Just weeks after the NCAA officially sent Kansas a notice of allegations over those made against the basketball program, the Jayhawks had Snoop Dogg in town for a performance at midnight madness. Some aspects of Snoop’s show were almost comically out of sync with what Kansas probably wants to present under the guise of the NCAA.
The allegations against Kansas stem from the pay-for-play scandal investigated by the NCAA. Snoop wasn’t too concerned about things though, he went on with his usual show.
That meant guns shooting fake money over the Jayhawk recruits in attendance, and pole dancers on the court at the Phog. None of that seems out of step with what you’d expect by one of his concerts, but evidently the powers that be at KU were completely blindsided, or so they say.
Athletic director Jeff Long apologized after the performance, stating that the program expected a more clean version of Snoop Dogg’s normal show.
His statement featured this incredible line, about Snoop’s dancers:
“I take full responsibility for not understanding what acrobatic dancers are in today’s entertainment world and offer my personal apology to anyone who was offended.”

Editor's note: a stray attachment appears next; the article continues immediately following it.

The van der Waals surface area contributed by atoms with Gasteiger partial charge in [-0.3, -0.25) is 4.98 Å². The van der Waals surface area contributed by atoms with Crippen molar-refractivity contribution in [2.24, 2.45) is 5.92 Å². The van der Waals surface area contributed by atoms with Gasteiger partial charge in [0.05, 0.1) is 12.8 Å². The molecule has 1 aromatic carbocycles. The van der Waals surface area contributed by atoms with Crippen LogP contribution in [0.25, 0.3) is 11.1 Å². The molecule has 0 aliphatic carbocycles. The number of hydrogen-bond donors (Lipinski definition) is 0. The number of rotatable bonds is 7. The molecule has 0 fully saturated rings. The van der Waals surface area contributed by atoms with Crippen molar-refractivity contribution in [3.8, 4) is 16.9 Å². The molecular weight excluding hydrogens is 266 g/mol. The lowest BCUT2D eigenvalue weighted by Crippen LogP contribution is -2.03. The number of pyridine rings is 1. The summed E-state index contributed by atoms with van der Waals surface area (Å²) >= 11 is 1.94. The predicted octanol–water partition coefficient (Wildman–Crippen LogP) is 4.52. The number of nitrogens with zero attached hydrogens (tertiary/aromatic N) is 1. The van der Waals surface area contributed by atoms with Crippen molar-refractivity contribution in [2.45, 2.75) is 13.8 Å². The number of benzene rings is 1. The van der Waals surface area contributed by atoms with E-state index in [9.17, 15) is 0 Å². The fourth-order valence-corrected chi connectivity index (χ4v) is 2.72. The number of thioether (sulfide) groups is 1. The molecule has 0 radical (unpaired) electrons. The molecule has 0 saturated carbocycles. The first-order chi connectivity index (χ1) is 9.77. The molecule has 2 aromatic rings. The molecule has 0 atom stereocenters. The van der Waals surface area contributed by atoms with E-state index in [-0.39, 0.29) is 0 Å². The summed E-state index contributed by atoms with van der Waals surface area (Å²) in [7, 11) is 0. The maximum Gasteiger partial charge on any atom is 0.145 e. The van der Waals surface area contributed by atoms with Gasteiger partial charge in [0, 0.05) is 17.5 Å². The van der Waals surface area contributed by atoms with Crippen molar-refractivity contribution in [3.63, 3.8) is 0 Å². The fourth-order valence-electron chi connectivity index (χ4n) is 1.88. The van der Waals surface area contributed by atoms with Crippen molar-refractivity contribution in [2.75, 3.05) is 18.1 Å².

I’m not sure what type of dancing Long was expecting as the poles were put up on the court, but I digress…
Snoop has now responded to the controversy, with a recent appearance on The Howard Stern Show. As you’d expect, the rap legend is taking things in stride, and ensured listeners that everyone involved had a great time.
“The audience enjoyed that sh*t,” Snoop said. “I don’t know what the f*ck they talking about.”
Stern asked Snoop about being asked to leave after the performance … which he denies.
“That’s a motherf**king lie. I had the time of my life. I enjoyed myself, hung out with the basketball teams.”
Snoop Dogg believes that the only reason there was any issue at all was because of the backlash against Kansas, but wants to assure everyone moving forward: if you hire him to do a show, he’s going to do his show, and that means money guns and acrobatic dancers in the context of the 2019 “entertainment world.”
“I think it was more the publicity of what I did. they had to cover it up. And, I respect them, and I wasn’t gonna put no smut on their name and say they did anything wrong because they invited me to come do what I do.”
“And, when you pay for Snoop Dogg, you gon’ get Snoop Dogg.”
Kansas might want to lay low in general, but it’s hard to blame Snoop Dogg here at all, and it is hard to imagine anyone being super shocked and appalled by his performance.